John Wall is a baller. Anyone watching the 2017 NBA playoffs can tell you that. The Washington Wizards came into the postseason with their highest win total since the 1978-79 season (yes, you read that correctly) thanks to Wall’s play this year. At just 26-years-old, Wall still has a long and lucrative career ahead of him. But how has he made out so far during his time in the NBA? That’s an excellent question.
John Wall’s Net Worth as of 2019: $40 Million
But how did Wall get here? And how did he do it in only a handful of years? Let’s take a look.
2010 – 2013
The Washington Wizards selected Wall out of the University of Kentucky with the first overall pick in the 2010 NBA Draft. At 19-years-old, Wall signed a four-year rookie contract with the Wizards worth slightly more than $24 million. In the first year of the deal, Wall earned $5.1 million while averaging 16 points and 8 assists during his rookie year. He also signed a shoe deal with Adidas early in his career, though that contract has since expired.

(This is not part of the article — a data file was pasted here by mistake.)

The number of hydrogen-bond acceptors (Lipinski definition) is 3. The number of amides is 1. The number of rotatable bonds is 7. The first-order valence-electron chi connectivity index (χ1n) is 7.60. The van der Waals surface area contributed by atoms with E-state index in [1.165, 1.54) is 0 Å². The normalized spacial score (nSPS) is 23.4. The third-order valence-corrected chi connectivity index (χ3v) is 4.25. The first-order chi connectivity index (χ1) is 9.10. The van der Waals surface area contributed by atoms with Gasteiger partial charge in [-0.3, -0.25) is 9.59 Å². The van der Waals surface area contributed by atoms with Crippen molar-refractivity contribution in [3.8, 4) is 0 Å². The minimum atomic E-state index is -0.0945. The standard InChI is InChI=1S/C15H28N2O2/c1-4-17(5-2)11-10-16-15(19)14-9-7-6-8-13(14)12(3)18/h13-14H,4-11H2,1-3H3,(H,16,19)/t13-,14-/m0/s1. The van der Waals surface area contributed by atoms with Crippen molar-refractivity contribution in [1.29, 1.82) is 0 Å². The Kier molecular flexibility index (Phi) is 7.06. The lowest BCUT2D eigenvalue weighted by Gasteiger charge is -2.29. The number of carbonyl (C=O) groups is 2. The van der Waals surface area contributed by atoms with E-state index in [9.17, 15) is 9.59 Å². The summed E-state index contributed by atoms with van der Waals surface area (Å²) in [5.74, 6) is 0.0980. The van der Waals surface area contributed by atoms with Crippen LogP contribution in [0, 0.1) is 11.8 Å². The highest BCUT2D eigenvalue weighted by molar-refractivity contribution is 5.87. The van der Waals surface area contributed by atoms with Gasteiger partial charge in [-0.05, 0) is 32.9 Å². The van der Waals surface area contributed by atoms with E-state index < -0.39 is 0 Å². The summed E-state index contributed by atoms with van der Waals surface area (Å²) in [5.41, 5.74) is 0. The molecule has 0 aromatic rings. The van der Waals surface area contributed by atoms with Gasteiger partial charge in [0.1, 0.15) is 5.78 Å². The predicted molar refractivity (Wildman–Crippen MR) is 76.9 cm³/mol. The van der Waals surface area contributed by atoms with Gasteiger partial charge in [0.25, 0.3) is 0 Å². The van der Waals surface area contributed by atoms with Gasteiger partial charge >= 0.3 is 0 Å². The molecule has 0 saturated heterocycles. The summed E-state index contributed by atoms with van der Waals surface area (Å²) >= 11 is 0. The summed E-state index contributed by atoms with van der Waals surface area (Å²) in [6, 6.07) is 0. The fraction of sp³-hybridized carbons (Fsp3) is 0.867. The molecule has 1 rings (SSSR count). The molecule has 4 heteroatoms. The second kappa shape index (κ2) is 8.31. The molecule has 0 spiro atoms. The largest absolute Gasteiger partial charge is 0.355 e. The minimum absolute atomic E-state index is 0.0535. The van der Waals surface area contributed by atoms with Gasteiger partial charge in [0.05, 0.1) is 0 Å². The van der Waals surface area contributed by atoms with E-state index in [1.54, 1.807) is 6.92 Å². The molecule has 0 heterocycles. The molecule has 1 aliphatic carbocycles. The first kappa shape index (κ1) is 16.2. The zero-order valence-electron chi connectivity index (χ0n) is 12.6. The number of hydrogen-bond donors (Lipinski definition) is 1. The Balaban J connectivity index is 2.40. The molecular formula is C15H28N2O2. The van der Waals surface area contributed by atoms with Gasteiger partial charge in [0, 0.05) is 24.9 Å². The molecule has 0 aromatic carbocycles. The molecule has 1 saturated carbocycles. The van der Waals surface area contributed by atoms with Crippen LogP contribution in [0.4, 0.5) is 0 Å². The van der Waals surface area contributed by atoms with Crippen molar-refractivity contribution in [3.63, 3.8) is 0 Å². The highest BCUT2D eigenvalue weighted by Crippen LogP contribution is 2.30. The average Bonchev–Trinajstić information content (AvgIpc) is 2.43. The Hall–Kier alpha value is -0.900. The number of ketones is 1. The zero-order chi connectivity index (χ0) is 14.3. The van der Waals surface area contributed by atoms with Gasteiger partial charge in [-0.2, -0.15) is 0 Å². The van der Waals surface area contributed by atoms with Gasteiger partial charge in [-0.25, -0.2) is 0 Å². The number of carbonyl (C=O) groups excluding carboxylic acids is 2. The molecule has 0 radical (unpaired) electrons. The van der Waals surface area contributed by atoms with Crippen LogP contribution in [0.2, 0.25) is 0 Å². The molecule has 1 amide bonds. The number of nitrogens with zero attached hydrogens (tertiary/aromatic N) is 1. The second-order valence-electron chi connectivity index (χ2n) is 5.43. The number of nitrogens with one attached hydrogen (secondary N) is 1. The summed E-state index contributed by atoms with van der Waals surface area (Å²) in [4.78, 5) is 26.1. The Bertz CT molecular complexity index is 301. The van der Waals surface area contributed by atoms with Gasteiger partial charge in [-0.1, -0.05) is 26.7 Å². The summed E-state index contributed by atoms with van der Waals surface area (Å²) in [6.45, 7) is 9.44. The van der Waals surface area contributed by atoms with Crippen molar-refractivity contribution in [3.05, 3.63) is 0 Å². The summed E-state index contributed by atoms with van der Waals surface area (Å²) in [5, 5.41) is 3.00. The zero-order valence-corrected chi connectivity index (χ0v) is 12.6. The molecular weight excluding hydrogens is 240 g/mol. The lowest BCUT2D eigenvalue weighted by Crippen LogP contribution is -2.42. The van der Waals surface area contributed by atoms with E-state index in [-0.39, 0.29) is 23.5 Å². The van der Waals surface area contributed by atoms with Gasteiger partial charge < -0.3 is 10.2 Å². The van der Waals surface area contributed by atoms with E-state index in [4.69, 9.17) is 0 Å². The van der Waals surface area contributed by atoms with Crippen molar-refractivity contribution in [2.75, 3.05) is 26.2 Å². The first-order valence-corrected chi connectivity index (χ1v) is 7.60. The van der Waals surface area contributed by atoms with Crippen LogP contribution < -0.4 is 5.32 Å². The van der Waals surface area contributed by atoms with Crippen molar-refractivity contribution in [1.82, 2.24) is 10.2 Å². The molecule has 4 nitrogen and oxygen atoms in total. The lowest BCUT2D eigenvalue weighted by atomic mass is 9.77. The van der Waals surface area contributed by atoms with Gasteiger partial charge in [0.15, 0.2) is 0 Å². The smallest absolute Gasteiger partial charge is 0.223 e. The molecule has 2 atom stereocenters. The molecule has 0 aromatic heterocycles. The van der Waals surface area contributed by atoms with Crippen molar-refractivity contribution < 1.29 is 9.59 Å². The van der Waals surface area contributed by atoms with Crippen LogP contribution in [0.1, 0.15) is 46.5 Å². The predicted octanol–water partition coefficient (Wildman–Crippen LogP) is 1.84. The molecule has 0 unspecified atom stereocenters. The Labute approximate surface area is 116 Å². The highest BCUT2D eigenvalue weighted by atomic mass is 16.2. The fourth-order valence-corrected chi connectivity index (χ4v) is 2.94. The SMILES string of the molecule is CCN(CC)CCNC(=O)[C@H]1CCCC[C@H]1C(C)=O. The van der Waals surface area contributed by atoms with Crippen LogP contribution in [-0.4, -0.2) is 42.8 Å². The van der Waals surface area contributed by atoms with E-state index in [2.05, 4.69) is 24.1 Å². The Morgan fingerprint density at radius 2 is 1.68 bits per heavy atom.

Wall would go on to earn yearly salaries of $4.5 million, $5.9 million and $7.5 million throughout the remainder of his rookie contract. After proving to be one of the NBA’s best point guards in that time, Wall was rewarded with a fat new contract.
2014 – 2017
Wall has been named to four straight NBA All-Star games since 2014. In that time, he’s also been named to the NBA All-Defensive Second Team (2015) and notched an NBA Slam Dunk Contest Dunker of the Night Award (2014) while leading the Wizards to steady improvement. As such, it’s no surprise that he’s being paid accordingly.
Before the 2014-2015 season, Washington re-signed Wall to a five-year deal worth $84.8 million. This year, he was the 50th highest-paid player in the league and earns an average salary of $16.9 million per year.
To date, Wall has earned around $47.4 million in base salary from this new deal.
John Wall made a major come back to his sponsor company, Adidas and became the youngest wizard player to grasp 10000 points. 2018 couldn’t have started on a better note for the star player.
John Wall clearly does not like the “personal” opinion of ESPN personality Stephen A. Smith and he does not hide it to the reporter.